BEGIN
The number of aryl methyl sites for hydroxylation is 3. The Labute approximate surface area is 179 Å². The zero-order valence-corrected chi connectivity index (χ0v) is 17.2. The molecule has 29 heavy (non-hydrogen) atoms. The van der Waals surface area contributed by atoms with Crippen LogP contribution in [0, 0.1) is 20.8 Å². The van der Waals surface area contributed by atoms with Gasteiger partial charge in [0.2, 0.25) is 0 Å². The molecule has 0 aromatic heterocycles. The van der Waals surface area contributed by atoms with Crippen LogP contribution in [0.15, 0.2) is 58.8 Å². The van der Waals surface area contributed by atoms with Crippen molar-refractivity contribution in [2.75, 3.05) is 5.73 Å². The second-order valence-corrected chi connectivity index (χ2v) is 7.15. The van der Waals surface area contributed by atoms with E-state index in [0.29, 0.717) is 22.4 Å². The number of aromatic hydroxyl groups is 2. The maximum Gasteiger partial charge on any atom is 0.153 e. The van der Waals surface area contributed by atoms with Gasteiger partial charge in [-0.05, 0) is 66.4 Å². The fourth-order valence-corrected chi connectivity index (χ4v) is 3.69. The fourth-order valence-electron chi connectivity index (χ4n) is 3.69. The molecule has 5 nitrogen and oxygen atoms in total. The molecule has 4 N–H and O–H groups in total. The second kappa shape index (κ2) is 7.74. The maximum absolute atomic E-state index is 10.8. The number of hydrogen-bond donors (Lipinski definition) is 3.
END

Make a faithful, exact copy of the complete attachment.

The number of aryl methyl sites for hydroxylation is 3. The Labute approximate surface area is 179 Å². The zero-order valence-corrected chi connectivity index (χ0v) is 17.2. The molecule has 29 heavy (non-hydrogen) atoms. The van der Waals surface area contributed by atoms with Crippen LogP contribution in [0, 0.1) is 20.8 Å². The van der Waals surface area contributed by atoms with Gasteiger partial charge in [0.2, 0.25) is 0 Å². The molecule has 0 aromatic heterocycles. The van der Waals surface area contributed by atoms with Crippen LogP contribution in [0.15, 0.2) is 58.8 Å². The van der Waals surface area contributed by atoms with Crippen molar-refractivity contribution in [2.75, 3.05) is 5.73 Å². The second-order valence-corrected chi connectivity index (χ2v) is 7.15. The van der Waals surface area contributed by atoms with E-state index in [0.29, 0.717) is 22.4 Å². The number of aromatic hydroxyl groups is 2. The maximum Gasteiger partial charge on any atom is 0.153 e. The van der Waals surface area contributed by atoms with Gasteiger partial charge in [-0.05, 0) is 66.4 Å². The fourth-order valence-corrected chi connectivity index (χ4v) is 3.69. The fourth-order valence-electron chi connectivity index (χ4n) is 3.69. The molecule has 5 nitrogen and oxygen atoms in total. The molecule has 4 N–H and O–H groups in total. The second kappa shape index (κ2) is 7.74. The maximum absolute atomic E-state index is 10.8. The number of hydrogen-bond donors (Lipinski definition) is 3.